As confessions go, this one is as juicy as you would want it to be. Confessions of a Shopaholic is teeming with sinful antics and spiked remorselessly with humour. But what about personal finance? Sophie Kinsella’s bouncy best-seller was definitely not intended to be a personal finance guide.
Yet, the novel addresses issues arising from reckless spending and its impact on one’s finances in a more effective way than a technical tome would. It does so by tracing the addiction of Rebecca Bloomwood, who works for Successful Saving, a financial magazine. She doesn’t practice what she preaches and blithely uses every mood or occasion as an excuse for her buying sprees. In the process, she falls into a debt hole that seems to get bigger, bill by bill. Like any addict, she is aware of the problem but believes she can get rid of it if she keeps ignoring it.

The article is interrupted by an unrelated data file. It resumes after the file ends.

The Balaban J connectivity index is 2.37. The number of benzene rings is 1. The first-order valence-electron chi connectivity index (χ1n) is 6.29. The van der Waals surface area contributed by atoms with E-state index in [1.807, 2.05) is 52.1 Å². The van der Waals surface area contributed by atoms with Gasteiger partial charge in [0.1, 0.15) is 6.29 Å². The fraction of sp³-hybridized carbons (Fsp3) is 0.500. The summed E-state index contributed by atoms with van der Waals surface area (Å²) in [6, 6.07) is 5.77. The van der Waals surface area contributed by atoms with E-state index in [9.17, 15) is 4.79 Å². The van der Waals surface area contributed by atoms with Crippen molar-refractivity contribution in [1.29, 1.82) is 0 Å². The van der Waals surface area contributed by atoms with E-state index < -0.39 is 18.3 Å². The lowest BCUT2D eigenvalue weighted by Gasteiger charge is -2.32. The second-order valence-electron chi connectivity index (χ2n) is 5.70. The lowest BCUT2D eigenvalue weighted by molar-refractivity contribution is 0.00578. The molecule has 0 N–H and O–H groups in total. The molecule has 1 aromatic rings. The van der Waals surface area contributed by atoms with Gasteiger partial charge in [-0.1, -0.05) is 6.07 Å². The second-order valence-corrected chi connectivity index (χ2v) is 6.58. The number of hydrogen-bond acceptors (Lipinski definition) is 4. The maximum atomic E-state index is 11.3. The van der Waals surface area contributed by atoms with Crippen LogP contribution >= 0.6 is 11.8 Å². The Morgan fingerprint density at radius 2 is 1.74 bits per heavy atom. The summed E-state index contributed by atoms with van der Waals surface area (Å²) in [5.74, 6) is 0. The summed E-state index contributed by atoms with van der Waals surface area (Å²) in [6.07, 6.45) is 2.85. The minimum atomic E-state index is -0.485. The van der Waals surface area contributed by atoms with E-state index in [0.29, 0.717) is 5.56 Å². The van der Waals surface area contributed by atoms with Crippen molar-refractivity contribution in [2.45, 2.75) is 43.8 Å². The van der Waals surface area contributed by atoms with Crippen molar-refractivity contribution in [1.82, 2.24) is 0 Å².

The process of her gradual descent into bankruptcy, even as she tries to redeem herself, is laced with humour—she spends $70 in making an Indian curry that should have cost $2.50; she invents outrageous excuses, ranging from glandular fever to agoraphobia, to avoid her bank manager; while applying for a job, she fudges her resume, listing her fluency in Finnish, but is left floundering when she meets the CEO of the Bank of Helsinki.
Amid the sparkling wit, Kinsella brings home, with the force of a sledge-hammer, the fact that spending beyond one’s means can lead to humiliation (when Rebecca’s accounts are frozen) or hopelessness (when she has to escape to her parents’ home and invents an imaginary stalker). It’s a wake-up call for all those who believe in the swipe-and-forget policy, and a reminder of how an innocuous activity like shopping can turn into a monster that gobbles up everything good and honourable in life.
So read this book. It’ll save you from building your own list of confessions.